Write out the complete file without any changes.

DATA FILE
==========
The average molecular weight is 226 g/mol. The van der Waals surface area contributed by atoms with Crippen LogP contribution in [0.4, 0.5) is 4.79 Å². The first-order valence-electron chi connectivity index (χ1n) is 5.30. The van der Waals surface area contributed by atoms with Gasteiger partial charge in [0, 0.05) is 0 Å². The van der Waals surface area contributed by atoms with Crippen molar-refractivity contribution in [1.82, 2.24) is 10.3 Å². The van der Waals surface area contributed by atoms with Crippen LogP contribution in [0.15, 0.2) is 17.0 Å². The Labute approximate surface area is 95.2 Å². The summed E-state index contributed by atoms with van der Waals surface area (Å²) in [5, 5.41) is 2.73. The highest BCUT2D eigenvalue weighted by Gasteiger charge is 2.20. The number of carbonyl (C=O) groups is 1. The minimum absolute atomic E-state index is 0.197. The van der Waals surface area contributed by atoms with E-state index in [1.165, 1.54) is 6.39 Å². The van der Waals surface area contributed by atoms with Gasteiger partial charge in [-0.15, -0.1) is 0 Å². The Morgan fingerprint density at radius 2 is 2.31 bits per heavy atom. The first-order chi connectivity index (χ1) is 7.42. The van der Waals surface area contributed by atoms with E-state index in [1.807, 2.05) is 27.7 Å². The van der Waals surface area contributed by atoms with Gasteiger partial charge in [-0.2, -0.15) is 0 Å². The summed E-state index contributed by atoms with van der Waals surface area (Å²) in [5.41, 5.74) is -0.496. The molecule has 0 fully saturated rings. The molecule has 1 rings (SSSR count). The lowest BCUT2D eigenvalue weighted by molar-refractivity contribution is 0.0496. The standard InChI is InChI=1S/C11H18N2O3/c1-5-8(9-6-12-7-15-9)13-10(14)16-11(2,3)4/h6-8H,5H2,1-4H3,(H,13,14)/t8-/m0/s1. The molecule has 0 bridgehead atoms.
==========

The average molecular weight is 226 g/mol. The van der Waals surface area contributed by atoms with Crippen LogP contribution in [0.4, 0.5) is 4.79 Å². The first-order valence-electron chi connectivity index (χ1n) is 5.30. The van der Waals surface area contributed by atoms with Gasteiger partial charge in [0, 0.05) is 0 Å². The van der Waals surface area contributed by atoms with Crippen molar-refractivity contribution in [1.82, 2.24) is 10.3 Å². The van der Waals surface area contributed by atoms with Crippen LogP contribution in [0.15, 0.2) is 17.0 Å². The Labute approximate surface area is 95.2 Å². The summed E-state index contributed by atoms with van der Waals surface area (Å²) in [5, 5.41) is 2.73. The highest BCUT2D eigenvalue weighted by Gasteiger charge is 2.20. The number of carbonyl (C=O) groups is 1. The minimum absolute atomic E-state index is 0.197. The van der Waals surface area contributed by atoms with E-state index in [1.165, 1.54) is 6.39 Å². The van der Waals surface area contributed by atoms with Gasteiger partial charge in [-0.15, -0.1) is 0 Å². The Morgan fingerprint density at radius 2 is 2.31 bits per heavy atom. The first-order chi connectivity index (χ1) is 7.42. The van der Waals surface area contributed by atoms with E-state index in [1.807, 2.05) is 27.7 Å². The van der Waals surface area contributed by atoms with Gasteiger partial charge in [-0.2, -0.15) is 0 Å². The summed E-state index contributed by atoms with van der Waals surface area (Å²) in [5.41, 5.74) is -0.496. The molecule has 0 fully saturated rings. The molecule has 1 rings (SSSR count). The lowest BCUT2D eigenvalue weighted by molar-refractivity contribution is 0.0496. The standard InChI is InChI=1S/C11H18N2O3/c1-5-8(9-6-12-7-15-9)13-10(14)16-11(2,3)4/h6-8H,5H2,1-4H3,(H,13,14)/t8-/m0/s1. The molecule has 0 bridgehead atoms.